Friday, July 13, 2012

Wristwear of the Month: Chainmail

As a designer, I spend time searching for new materials and keep tabs on the pulse of wristwear.  As a consequence, I come across some pretty cool stuff occasionally. At Riceling, my main focus is design for men – a challenging task. In this series, I highlight the best designs of others that I think match the goals set here at Riceling.

The inaugural entry is Anne Shirley’s chainmaille bracelet for men.


Most of us probably think of think of medieval knights jousting, castles, and motes when we hear the word chainmail.  Of course that’s expected; mail has probably been used most as armor.  But there are modern applications for the techniques of mailsmithing – one is the byzantine weave chain.  Most of us don’t fight using swards or dive with sharks, but that shouldn’t stop us from investing in some quality chainmail.


There are several specific, yet subtle, things that make this bracelet especially masculine: finish, material, manufacturing technique, and fastener.

Anne uses liver of sulfur to achieve a fabulous dark brown patina on the copper.  As it wears, in a few weeks it will look like something you’ve been wearing all your life.  That’s important, because most men like things that are casual, and things that look natural. The finish on the copper completes this look.

Copper itself is a working metal.  It’s relatively inexpensive, and it is hard to maintain in a lustrous finish.  The patina mentioned above would naturally occur given enough time.  All that means it is not associated with fancy jewelry. But that’s good in this case because this bracelet is meant to look worn, and it is meant to be worn… all the time. I mean why not? it’s indestructible.  Of course, if you must, you can order it in sterling silver (that might actually be pretty cool). But you better have money, and lots of it!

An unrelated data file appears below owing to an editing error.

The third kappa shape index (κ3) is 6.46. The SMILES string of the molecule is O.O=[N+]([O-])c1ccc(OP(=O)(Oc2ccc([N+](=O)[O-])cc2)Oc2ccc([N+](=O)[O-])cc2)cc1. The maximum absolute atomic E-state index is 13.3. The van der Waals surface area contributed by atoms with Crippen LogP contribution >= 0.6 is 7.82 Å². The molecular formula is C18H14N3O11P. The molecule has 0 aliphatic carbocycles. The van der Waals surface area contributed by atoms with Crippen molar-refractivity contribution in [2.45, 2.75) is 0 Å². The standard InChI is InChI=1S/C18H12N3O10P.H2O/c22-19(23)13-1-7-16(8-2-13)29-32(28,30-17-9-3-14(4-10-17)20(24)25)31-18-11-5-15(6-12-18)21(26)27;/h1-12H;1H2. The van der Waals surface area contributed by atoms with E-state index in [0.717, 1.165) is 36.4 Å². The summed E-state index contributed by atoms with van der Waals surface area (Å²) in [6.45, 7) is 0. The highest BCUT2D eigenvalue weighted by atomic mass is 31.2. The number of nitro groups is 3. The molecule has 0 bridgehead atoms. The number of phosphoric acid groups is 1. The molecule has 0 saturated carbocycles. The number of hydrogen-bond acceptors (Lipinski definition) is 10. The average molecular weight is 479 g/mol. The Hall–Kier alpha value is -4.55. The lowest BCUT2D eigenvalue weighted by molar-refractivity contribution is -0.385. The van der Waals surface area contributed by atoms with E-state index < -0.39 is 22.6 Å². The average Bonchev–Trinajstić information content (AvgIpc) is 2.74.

Anne has used a manufacturing technique that is timeless: forging.  Imagine a brawny cave man pounding on a red hot piece of metal.  Ok… that’s probably not what’s going on in Anne’s studio, but the technique is very similar.  She has hammered the metal by hand to give it that rustic look. This looks like you purchased it on the muddy streets of some prehistoric city. Yeah, that’s what a man would wear.

The hand-forged toggle/clasp is also timeless.  Before cool new technology like zippers and snaps, people used buttons.  This is essentially the same thing – ancient, simple, and awesome.

So, this piece of man jewelry is perfect because you can wear it on the trail, in the gym, or at a nice restaurant in your suit. It just shows there’s a bit of ancient adventurer in each of us.

If you feel extra tough she also makes a couple heavier versions.


 

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